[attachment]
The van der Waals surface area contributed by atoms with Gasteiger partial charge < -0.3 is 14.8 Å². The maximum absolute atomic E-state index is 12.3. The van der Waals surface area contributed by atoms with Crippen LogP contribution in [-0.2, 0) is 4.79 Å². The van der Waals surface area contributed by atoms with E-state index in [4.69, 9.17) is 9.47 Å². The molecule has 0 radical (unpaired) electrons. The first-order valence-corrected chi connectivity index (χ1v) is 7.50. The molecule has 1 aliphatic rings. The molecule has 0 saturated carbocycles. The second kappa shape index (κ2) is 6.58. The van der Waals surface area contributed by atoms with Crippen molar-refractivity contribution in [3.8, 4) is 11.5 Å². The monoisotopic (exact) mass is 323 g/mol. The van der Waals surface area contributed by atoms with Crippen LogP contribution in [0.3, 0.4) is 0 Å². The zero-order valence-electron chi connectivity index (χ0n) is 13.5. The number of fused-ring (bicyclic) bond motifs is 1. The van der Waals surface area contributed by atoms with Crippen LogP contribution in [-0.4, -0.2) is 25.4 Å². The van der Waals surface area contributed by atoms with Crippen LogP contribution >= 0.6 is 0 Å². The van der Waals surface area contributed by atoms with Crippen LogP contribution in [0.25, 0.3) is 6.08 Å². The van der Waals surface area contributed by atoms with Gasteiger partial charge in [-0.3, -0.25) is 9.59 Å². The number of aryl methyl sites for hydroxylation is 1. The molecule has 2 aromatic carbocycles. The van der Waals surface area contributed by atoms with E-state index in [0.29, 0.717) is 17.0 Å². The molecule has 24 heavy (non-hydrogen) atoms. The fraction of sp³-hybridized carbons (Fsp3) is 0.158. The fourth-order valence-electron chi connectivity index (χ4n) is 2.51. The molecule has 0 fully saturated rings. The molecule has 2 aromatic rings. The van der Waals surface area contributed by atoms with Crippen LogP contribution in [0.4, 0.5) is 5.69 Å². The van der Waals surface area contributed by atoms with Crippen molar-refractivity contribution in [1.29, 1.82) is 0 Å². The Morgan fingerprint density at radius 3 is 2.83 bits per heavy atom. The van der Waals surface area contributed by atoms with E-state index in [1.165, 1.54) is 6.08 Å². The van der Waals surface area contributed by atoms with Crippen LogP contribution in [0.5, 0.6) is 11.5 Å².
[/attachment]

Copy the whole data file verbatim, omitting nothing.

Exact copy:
The van der Waals surface area contributed by atoms with Gasteiger partial charge < -0.3 is 14.8 Å². The maximum absolute atomic E-state index is 12.3. The van der Waals surface area contributed by atoms with Crippen LogP contribution in [-0.2, 0) is 4.79 Å². The van der Waals surface area contributed by atoms with E-state index in [4.69, 9.17) is 9.47 Å². The molecule has 0 radical (unpaired) electrons. The first-order valence-corrected chi connectivity index (χ1v) is 7.50. The molecule has 1 aliphatic rings. The molecule has 0 saturated carbocycles. The second kappa shape index (κ2) is 6.58. The van der Waals surface area contributed by atoms with Crippen molar-refractivity contribution in [3.8, 4) is 11.5 Å². The monoisotopic (exact) mass is 323 g/mol. The van der Waals surface area contributed by atoms with Crippen LogP contribution in [0.3, 0.4) is 0 Å². The zero-order valence-electron chi connectivity index (χ0n) is 13.5. The number of fused-ring (bicyclic) bond motifs is 1. The van der Waals surface area contributed by atoms with Crippen LogP contribution in [-0.4, -0.2) is 25.4 Å². The van der Waals surface area contributed by atoms with Crippen LogP contribution >= 0.6 is 0 Å². The van der Waals surface area contributed by atoms with Crippen LogP contribution in [0.25, 0.3) is 6.08 Å². The van der Waals surface area contributed by atoms with Gasteiger partial charge in [-0.3, -0.25) is 9.59 Å². The number of aryl methyl sites for hydroxylation is 1. The molecule has 2 aromatic carbocycles. The van der Waals surface area contributed by atoms with E-state index in [0.29, 0.717) is 17.0 Å². The molecule has 24 heavy (non-hydrogen) atoms. The fraction of sp³-hybridized carbons (Fsp3) is 0.158. The fourth-order valence-electron chi connectivity index (χ4n) is 2.51. The molecule has 0 fully saturated rings. The molecule has 2 aromatic rings. The van der Waals surface area contributed by atoms with Crippen LogP contribution in [0.4, 0.5) is 5.69 Å². The van der Waals surface area contributed by atoms with Crippen molar-refractivity contribution in [1.29, 1.82) is 0 Å². The Morgan fingerprint density at radius 3 is 2.83 bits per heavy atom. The van der Waals surface area contributed by atoms with E-state index in [1.165, 1.54) is 6.08 Å². The van der Waals surface area contributed by atoms with Crippen LogP contribution in [0.5, 0.6) is 11.5 Å².